Jeff Lindor believes the future of business lies in the strength of community. As the founder of two businesses, Lindor spent years working in brand marketing and urban policy, where he realized something was missing in the many powerful boardrooms he worked in: representation.
“I just realized that I was mainly the only Black person in the room. So then, I was really on this quest to help to solve this isolation problem amongst Black professionals,” says Lindor, who graduated with a Masters in Urban Policy from the New School in 2014.
Structuring a thriving community has been at the cornerstone of Lindor’s career. In 2015, the Haitian-born, Brooklyn-native served as a strategic advisor for The New York Department of Correction, where he led the city’s law enforcement executives on policy, operations and strategic planning. Prior to, he worked as a marketing manager, leading a major healthcare company during the first roll out of the Affordable Healthcare Act. Not seeing himself in corporate inspired him to create businesses helping other men who look like him feel more seen.
We sat down with Jeff to discuss his business, his purpose, and some advice he has for other entrepreneurs.
Here are some of our big takeaways. Read on to learn the top lessons he’s learned on growing a community that can help new entrepreneurs thrive:
When you are just starting out as a business owner, you may feel the need to do it all out of necessity. Asking for help where you need it can help you not only reach your goals faster Lindor asserts, but also help you connect more authentically with other people as you grow your network.
“If you do not ask, then you will not get. And that took me a while, because I wasn't conditioned to ask,” he says. “But I think now as an entrepreneur, vulnerability, you can argue it will be a strength if you acknowledge it ... because people love transparency and people love also to help those who are going places, but just need some assistance...You can't do this by yourself.”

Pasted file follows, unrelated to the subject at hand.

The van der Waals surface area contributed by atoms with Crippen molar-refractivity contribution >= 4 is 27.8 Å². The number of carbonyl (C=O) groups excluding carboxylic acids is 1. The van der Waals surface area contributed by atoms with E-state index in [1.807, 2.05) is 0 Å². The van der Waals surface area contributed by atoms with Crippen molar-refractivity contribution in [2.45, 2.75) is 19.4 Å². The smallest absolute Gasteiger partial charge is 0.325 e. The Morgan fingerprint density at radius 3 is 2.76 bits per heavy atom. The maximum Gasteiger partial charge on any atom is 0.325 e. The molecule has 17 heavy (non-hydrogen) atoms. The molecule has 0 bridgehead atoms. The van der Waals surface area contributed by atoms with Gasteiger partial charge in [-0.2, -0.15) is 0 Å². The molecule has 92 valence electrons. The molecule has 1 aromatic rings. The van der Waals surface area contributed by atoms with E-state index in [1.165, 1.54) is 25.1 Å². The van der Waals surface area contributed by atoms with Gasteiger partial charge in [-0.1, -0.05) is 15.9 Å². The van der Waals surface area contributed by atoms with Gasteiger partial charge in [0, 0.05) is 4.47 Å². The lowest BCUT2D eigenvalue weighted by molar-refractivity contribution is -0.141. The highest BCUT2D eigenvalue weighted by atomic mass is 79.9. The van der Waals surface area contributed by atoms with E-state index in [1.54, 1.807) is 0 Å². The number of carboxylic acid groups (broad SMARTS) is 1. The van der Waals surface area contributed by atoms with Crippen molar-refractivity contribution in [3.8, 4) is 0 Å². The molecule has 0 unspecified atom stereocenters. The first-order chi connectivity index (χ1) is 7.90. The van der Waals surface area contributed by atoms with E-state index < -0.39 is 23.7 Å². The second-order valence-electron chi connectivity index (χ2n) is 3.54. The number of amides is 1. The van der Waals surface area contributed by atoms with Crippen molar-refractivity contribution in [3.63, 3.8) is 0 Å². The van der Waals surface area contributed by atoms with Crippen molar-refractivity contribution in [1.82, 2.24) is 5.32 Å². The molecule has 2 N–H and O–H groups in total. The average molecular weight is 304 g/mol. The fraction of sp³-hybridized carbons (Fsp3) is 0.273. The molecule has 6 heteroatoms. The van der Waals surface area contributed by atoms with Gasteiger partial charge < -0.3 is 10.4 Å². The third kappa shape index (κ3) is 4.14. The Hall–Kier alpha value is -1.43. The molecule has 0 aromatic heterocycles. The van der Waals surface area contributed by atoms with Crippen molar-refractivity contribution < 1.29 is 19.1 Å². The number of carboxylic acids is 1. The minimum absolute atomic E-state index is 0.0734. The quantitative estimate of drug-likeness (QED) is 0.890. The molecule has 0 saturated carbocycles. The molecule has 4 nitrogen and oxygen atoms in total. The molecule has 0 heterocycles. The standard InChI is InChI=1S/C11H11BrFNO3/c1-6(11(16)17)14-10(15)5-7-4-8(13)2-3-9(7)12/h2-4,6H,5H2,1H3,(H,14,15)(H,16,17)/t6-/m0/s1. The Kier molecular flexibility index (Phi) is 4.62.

As an active father and husband, Lindor says men, particularly men of color, are growing in isolation due to a lack of resources. His second business The Gentleman’s Factory doubles as a workspace giving resources and opportunities for men to connect with each other, currently mostly digitally due to the pandemic.
“The gentleman who went to Stanford or who went to Harvard Law is about to be a dad, so where's he going to learn about that? Does he need to only learn about fatherhood from someone who went to Stanford? Absolutely not. The gentleman that is a blue collar worker can teach them a whole lot about fatherhood, while the gentleman that went to Harvard Law can teach him about the legalities of cryptocurrency or something,” says Lindor. “Everyone has value.”
When Lindor began his entrepreneurial journey, he says he believed a successful entrepreneur always worked nonstop. After several sleepless nights, Lindor said he learned slowing down proved to be as powerful as being productive.
“I realized my best ideas come when I'm well rested and when I have the ability to think,” says Lindor. “There are times and instances where I still do sleepless nights, but not as much anymore, because I realized that the quality of the person that I become during that time isn't really that great.”
Lindor says he remembers the exact moment he wanted to work for himself.
“I went to a group of close friends and I said, ‘Listen, I never want to go back to work again,”’ he shares. “I said that I wanted to dedicate my life into finding innovative solutions that enhance the quality of life of people of color.” He recalls asking his friends for their financial support, if needed. Thankfully, they obliged. That gave him the confidence to start his first business, GroomedSuccess, a minority-owned business giving personal development to young men and boys of color.
He advises new entrepreneurs to take inventory of your circle, understanding who has the resources that can help you in the beginning.
“The fear of rejection is what limits a lot of people, but particularly entrepreneurs. So I feel comfortable now asking someone for $5,000, $10,000, $15,000, a million dollars or whatever, because that barrier of rejection is no longer hovering over me. So that's really how we're able to grow.”
Before starting his businesses, Lindor was clear on who he was serving - a particular set of personal and professional challenges men of color face as they navigate their lives and build their own communities.
“Niche markets (are) key,” he says. “It's important that you constantly ask what problem is it that you're solving, and is that problem big enough for your target audience or your target community?”
In the future, Lindor has a vision of creating a massive global presence for men to connect in areas with a large population of Black and brown men, so they can gather and support each other. “Gentlemen's Factory is going to be one of the largest real estate holders on planet earth...that's just one side of the business, the other side of the businesses is what is being done in these buildings. Innovation is happening, connections are happening.”
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Meet the author:
Lenora E. Houseworth is a writer, journalist and social media strategist with a passion for Black culture based in New York City by way of Chicago. Follow her on Twitter and Instagram: @LenoraSheWrote.
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